In the course of a season in college football, every team has to win some games ugly.
Two out of the last three games, Virginia Tech has done just that.
After the Hokies pulled out a miraculous last-minute win over Nebraska three weeks ago, Tech dressed down mighty Miami and looked to continue firing on all cylinders against the Duke Blue Devils.
Duke was unwilling to cooperate, however, and their excellent efforts, coupled with sloppy, penalty-ridden play by the Hokies, made for a much closer game than most would have guessed.
I’ve been telling people for years that Thad Lewis is a good quarterback and that if he played anywhere but Duke, people would know a lot more about him.
In his career at Duke, Lewis has thrown for nearly 8,000 yards and 54 touchdowns. The Hokies found out the hard way Saturday that Lewis can burn defenses.
Lewis completed 22 of 40 passes for 359 yards and two touchdowns. Tech’s defense was caught out of position several times and burned for long passing plays.
Senior Kam Chancellor has struggled in coverage during his first season playing safety. The Hokies’ inexperienced group of linebackers has also proven to be a weakness at times.
Senior Cody Grimm has been perhaps Tech’s best defender taking over for Chancellor at Whip linebacker. Grimm leads the team in tackles and has earned praise for his toughness and instinctive play.
Chancellor was an excellent player at Whip linebacker, but his skills don’t appear to lend themselves to playing safety.
Eddie Whitley, who started at corner against Marshall, is Chancellor’s backup at safety.
If Hokies defensive coordinator Bud Foster is compelled to tinker with his personnel, it would make sense to try Whitley at safety, move Chancellor back to Whip, and try Grimm out at the Backer position.
Sophomore Jake Johnson is the current Backer and is second on the team in tackles, but his aggressiveness sometimes works against him as he finds himself out of position. Redshirt sophomore Lyndell Gibson has been seeing more time at Backer as a result.
It will be interesting to see if Foster thinks a full-time switch or other temporary changes are necessary.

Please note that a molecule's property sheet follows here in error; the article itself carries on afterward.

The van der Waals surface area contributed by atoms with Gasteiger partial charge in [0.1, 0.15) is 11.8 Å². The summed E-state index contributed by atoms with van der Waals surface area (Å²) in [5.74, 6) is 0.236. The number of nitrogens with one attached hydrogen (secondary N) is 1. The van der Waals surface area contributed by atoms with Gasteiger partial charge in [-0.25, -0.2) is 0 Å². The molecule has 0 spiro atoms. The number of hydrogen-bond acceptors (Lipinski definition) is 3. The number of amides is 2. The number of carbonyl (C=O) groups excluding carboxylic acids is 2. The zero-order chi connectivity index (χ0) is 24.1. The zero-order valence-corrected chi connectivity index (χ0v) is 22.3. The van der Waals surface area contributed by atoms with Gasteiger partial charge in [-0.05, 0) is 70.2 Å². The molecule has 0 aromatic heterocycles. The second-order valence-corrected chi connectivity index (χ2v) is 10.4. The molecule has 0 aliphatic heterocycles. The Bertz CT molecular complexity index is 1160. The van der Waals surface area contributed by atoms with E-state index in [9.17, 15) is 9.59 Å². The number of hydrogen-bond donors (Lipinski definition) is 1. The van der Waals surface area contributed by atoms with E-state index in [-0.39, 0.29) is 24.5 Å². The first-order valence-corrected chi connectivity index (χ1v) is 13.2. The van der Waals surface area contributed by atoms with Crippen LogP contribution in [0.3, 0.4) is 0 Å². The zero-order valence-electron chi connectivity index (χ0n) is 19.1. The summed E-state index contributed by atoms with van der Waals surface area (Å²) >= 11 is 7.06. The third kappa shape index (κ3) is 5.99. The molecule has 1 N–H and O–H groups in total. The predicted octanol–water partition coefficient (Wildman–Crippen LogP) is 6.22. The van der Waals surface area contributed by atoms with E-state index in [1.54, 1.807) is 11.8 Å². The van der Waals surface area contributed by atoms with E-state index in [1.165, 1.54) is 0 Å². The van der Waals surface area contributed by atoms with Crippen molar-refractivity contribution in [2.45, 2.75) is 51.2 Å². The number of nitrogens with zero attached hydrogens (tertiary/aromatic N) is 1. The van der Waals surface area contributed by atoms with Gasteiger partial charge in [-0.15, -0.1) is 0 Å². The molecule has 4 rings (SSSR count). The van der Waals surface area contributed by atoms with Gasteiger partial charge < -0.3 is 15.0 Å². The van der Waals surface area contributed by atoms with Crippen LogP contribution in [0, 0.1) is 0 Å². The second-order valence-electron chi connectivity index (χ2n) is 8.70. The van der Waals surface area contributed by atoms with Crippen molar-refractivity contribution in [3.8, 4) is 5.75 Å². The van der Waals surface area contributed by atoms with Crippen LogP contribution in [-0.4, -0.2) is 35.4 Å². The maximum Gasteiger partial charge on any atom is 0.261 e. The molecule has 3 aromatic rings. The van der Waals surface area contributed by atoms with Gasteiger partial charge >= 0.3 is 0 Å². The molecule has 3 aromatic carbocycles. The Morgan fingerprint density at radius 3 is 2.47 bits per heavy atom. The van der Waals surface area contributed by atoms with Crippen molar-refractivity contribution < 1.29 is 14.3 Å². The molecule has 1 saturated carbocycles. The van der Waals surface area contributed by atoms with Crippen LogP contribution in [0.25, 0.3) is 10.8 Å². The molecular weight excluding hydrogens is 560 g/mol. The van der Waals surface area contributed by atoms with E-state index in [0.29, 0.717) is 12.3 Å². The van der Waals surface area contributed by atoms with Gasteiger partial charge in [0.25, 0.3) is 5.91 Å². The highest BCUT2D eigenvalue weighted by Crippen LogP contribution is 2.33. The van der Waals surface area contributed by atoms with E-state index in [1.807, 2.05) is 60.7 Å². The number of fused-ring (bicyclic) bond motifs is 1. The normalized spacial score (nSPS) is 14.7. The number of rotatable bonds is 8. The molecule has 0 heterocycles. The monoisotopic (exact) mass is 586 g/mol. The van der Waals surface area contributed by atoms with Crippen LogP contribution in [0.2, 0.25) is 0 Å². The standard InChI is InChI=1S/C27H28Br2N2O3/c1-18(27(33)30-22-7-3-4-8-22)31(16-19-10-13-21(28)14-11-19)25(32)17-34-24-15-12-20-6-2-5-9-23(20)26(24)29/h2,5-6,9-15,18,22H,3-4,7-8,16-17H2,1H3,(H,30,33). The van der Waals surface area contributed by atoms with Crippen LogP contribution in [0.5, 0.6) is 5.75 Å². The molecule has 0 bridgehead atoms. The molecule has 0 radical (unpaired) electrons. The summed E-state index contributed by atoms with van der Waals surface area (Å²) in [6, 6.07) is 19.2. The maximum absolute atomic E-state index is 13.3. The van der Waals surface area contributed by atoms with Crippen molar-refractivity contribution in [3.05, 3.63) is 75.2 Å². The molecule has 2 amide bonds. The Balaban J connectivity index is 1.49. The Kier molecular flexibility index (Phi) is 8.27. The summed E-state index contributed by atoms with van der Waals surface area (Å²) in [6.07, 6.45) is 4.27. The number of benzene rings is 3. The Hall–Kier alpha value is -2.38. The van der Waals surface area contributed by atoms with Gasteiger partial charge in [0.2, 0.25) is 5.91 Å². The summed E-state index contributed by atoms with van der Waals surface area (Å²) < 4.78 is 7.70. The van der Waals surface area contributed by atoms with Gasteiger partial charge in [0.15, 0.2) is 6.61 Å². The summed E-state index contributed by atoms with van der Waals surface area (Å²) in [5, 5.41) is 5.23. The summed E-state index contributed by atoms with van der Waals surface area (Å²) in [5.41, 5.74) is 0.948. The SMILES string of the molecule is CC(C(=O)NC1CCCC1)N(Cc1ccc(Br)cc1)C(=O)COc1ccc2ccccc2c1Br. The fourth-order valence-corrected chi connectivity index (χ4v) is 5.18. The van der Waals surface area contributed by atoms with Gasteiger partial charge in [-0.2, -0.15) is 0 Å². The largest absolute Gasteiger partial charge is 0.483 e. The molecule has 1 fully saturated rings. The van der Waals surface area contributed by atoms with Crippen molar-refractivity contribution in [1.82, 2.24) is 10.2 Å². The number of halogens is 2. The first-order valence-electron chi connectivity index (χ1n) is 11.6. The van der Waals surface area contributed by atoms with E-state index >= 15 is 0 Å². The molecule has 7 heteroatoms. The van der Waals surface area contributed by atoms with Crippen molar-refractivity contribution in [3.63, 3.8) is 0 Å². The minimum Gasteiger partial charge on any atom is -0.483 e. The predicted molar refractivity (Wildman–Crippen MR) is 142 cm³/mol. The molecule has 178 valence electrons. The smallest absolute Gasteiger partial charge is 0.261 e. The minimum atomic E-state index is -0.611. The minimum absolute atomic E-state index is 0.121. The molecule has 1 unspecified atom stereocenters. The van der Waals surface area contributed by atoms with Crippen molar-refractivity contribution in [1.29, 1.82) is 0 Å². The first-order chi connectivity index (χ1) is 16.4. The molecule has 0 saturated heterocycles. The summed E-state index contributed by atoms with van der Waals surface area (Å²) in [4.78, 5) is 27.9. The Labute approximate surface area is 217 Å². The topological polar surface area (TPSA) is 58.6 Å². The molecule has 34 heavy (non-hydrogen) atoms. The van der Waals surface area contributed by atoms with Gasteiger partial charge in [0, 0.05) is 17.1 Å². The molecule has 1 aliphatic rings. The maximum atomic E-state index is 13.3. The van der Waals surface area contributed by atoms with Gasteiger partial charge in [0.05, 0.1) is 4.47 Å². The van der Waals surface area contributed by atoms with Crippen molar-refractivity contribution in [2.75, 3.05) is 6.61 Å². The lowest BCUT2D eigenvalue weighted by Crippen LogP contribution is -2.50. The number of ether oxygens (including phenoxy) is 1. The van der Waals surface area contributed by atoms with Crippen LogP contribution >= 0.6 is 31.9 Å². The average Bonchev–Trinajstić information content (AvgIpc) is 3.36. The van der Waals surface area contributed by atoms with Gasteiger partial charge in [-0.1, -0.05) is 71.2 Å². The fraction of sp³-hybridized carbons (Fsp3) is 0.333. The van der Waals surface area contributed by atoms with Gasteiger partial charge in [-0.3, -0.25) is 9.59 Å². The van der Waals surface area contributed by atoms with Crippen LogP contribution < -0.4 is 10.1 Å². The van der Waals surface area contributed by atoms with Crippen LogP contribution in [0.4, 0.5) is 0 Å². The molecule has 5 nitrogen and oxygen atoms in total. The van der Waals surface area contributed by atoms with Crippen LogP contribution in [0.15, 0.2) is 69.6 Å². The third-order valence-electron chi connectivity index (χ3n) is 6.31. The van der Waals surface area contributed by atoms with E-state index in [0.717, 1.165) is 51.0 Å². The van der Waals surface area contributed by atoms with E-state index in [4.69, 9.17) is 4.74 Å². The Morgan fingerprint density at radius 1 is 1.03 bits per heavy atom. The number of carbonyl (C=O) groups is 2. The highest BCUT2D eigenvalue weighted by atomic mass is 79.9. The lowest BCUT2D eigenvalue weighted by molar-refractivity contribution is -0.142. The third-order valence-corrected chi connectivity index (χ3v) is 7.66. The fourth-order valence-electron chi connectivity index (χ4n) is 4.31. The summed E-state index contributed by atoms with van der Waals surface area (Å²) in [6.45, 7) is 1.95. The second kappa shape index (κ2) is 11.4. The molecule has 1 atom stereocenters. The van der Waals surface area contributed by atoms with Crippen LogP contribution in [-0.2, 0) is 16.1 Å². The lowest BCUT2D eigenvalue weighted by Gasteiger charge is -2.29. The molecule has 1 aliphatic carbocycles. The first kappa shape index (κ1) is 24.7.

Of course, the bright spot from the game was the Hokie offense.
Duke put eight and nine men in the box and crowded the line of scrimmage, daring Tech to pass, and pass they did.
Tyrod Taylor had the best game of his career through the air. He was almost perfect, completing 17 of 22 passes for 327 yards and two touchdowns.
Taylor’s receivers stepped up big. Despite an ill-advised personal foul and a fumble, Jarrett Boykin also had a career day, catching six passes for 144 yards and a touchdown.
The dependable Danny Coale added 94 yards on three catches, including his first career touchdown.
While Duke was largely successful stopping the Hokie rushing attack, Ryan Williams still managed 83 yards on 24 carries, but the day belonged to Josh Oglesby.
Oglesby has been the forgotten man in the backfield this season, but he’s been making the most of his carries, rushing four times for 48 yards in the win over Miami and carrying six times for 59 yards and two touchdowns against Duke.
The emergence of Oglesby strengthens the backfield, giving Tech a legitimate backup to Williams who’s capable of carrying the load if need be.
The challenge for the Hokies the rest of this season will be to tighten up the defense and strike an offensive balance while wearing a gigantic target on their backs. Now that Tech sits ranked No. 5 in that nation, a spot that has been a revolving door of upsets this season, there is no doubt that they’re the favorite to win the ACC.
Traditionally, the Hokies have struggled as a front-runner. The journey to Tampa for the ACC championship game is paved with speed bumps; the first one comes in the form of Boston College next Saturday.